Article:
Pina: As I said, there is no structure in place, the structure that was in place to respond to the needs of the population was completely destroyed and obliterated, especially in areas like Gonaives, where tropical storm Jeanne hit hardest. This is a place where Wilfred [inaudible] and Butteur Metayer, who are basically gang lords, now hold sway and control the mayor’s office. This is an area where the former military controls the patrolling and the security of the city despite the presence of Argentinean troops. There has been a very awkward truce over the last month between the former military and the United Nations forces in that area. So this is an area that already had suffered tremendously, and, unfortunately, because of the political atmosphere, because of the destruction of even benign organizations like the Office of Civil Defense and Protection, the people of Gonaives are being forced to suffer without any kind of structure that can respond to their needs, that can get aid into those areas immediately, and that can serve as a watchdog to make sure that the right people who deserve the aid get the aid as soon as possible.

Echeverria: Kevin, do you think that the international community is able to really look at Haiti right now and flesh out the differences between the Aristide legacy and the legacy that the Latortue government is fleshing out right now…because what it seems to me is that it would seem very obvious in speaking with you that the very people that would be able to help Haiti in a time like this, just with respect to the floods, are in hiding, or they are missing, or they are disappeared. Do you think that the international community is able to make that kind of connection?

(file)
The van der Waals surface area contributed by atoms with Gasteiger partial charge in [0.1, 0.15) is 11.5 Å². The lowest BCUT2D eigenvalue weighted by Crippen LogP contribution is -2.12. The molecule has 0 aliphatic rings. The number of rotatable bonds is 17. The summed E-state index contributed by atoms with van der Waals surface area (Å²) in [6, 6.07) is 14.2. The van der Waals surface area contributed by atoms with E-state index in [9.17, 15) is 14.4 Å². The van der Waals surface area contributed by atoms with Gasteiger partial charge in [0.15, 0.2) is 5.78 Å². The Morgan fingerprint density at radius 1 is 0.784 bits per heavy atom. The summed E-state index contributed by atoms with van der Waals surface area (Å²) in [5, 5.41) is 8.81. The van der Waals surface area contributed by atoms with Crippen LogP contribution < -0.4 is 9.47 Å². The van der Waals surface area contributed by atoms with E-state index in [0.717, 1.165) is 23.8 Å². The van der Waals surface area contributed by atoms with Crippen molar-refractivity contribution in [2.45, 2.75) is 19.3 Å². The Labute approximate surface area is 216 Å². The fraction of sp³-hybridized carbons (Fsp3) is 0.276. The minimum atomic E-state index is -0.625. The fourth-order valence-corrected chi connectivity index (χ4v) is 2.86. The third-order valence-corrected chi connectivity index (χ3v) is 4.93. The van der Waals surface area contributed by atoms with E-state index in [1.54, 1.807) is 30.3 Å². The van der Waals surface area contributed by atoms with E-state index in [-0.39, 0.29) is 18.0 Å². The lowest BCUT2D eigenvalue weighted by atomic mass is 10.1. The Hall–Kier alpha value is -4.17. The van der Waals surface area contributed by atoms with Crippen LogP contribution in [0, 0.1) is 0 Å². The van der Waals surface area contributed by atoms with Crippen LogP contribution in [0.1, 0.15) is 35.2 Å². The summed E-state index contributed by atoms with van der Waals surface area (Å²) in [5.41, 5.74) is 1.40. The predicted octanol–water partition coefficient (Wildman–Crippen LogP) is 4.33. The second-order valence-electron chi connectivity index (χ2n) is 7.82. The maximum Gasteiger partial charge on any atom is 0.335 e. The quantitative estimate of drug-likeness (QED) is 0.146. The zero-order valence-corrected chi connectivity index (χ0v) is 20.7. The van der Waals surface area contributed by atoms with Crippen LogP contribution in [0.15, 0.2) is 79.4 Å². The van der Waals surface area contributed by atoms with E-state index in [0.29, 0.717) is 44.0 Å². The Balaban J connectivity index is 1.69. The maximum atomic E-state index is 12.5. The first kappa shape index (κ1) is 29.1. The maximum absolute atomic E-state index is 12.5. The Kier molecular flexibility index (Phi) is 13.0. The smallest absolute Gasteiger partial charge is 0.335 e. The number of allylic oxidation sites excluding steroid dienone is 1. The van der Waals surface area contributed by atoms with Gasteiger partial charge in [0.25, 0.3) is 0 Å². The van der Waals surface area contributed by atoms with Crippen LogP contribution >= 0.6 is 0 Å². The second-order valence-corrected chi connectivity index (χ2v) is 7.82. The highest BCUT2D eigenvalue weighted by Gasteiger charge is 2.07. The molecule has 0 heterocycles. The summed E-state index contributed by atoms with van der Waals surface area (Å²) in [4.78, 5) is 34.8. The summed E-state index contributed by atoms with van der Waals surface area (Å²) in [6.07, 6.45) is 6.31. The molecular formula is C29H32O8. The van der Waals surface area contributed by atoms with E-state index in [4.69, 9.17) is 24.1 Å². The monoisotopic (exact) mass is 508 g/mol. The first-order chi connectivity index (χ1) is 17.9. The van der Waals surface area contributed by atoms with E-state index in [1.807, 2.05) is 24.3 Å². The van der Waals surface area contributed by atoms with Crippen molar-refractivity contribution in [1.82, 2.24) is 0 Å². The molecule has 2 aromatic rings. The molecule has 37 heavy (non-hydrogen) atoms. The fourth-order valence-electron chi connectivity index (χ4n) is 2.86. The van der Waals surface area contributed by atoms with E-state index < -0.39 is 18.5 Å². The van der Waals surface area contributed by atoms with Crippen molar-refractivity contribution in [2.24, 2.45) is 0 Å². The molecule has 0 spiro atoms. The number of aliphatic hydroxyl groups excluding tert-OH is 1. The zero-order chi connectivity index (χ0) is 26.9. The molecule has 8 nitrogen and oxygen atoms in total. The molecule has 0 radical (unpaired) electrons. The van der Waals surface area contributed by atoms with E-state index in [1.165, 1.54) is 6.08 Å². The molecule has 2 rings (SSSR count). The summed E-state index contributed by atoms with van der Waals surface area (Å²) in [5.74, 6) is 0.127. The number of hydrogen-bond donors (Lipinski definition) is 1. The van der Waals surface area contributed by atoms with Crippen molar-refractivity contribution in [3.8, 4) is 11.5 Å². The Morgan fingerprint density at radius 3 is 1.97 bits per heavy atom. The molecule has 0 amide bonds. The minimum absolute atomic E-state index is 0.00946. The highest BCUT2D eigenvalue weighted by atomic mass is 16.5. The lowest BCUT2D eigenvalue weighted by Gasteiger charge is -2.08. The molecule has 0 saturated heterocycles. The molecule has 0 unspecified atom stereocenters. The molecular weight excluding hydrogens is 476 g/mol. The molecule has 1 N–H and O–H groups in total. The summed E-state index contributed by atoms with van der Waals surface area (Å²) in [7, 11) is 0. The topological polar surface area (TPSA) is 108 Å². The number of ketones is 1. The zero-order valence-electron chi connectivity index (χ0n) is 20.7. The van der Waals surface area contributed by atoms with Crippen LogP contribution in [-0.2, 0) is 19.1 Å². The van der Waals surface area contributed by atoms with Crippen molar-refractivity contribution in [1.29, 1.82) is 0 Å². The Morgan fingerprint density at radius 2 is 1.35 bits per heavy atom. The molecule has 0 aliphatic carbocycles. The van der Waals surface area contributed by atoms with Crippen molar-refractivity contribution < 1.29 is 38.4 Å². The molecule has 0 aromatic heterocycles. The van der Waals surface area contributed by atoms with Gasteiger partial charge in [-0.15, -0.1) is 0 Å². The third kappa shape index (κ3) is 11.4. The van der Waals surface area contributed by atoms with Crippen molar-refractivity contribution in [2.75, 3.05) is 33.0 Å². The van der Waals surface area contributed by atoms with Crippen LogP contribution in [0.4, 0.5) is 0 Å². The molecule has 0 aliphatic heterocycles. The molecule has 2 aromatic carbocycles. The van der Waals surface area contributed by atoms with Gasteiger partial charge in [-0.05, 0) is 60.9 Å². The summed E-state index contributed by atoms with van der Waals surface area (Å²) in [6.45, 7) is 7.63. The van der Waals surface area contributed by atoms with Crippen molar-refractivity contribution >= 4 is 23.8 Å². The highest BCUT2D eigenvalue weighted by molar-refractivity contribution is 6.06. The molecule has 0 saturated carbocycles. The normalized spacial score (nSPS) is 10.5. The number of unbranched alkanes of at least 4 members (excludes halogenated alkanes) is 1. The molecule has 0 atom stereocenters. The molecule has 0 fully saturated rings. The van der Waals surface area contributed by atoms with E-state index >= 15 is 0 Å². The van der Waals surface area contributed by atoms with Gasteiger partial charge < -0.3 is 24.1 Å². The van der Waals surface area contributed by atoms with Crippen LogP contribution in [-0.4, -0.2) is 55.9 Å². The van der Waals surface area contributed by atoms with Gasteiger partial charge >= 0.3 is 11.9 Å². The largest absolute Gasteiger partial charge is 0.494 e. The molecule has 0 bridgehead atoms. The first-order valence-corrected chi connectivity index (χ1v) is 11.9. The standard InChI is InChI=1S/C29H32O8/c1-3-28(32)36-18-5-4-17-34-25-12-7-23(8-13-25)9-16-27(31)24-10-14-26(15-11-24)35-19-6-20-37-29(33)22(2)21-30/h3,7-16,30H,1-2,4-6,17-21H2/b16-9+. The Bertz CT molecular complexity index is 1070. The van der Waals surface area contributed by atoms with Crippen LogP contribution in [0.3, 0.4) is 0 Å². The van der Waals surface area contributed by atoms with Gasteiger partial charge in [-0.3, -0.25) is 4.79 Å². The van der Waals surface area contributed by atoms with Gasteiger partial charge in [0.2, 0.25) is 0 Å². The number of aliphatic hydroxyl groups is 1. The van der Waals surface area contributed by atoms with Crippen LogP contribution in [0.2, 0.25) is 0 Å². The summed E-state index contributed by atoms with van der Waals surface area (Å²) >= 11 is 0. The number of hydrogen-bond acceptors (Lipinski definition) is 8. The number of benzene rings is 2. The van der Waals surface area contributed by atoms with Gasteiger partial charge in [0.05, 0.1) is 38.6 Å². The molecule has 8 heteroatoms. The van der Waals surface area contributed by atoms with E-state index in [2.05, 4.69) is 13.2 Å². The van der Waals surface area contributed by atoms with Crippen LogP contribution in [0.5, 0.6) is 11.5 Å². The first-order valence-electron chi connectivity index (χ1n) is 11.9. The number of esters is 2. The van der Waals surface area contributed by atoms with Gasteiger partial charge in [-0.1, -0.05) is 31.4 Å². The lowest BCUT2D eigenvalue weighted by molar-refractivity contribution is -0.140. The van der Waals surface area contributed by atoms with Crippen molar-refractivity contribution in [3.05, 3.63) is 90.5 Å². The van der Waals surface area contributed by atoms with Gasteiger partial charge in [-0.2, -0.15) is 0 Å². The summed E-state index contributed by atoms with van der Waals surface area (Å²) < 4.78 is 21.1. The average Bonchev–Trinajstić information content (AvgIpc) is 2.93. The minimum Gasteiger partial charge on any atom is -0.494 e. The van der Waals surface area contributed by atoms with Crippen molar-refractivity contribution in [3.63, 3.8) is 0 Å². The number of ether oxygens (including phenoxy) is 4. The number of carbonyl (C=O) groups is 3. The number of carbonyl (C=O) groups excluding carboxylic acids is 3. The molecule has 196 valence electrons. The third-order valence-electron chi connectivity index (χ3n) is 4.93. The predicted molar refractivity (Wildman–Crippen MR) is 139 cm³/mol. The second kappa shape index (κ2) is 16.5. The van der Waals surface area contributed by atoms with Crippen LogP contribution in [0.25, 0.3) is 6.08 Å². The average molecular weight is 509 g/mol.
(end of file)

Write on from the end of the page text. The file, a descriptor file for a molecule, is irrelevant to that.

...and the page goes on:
Pina: Well no, but the international community is going to pay for it, because with the lack of those structures, with those structures being basically dismantled and destroyed, and, as you said, with people being forced into hiding for participating in something as benign as hurricane prevention, even though it happened to be developed under the Aristide administration and the previous administration, it’s the international community that’s going to have to end up footing the bill, eventually. It’s going to mean that it’s going to come out of U.S, contributions to the United Nations, which means its ultimately going to come out of U.S. tax dollars [and] ultimately from the pockets of U.S. citizens; the extra costs that are incurred because those structures are no longer in place.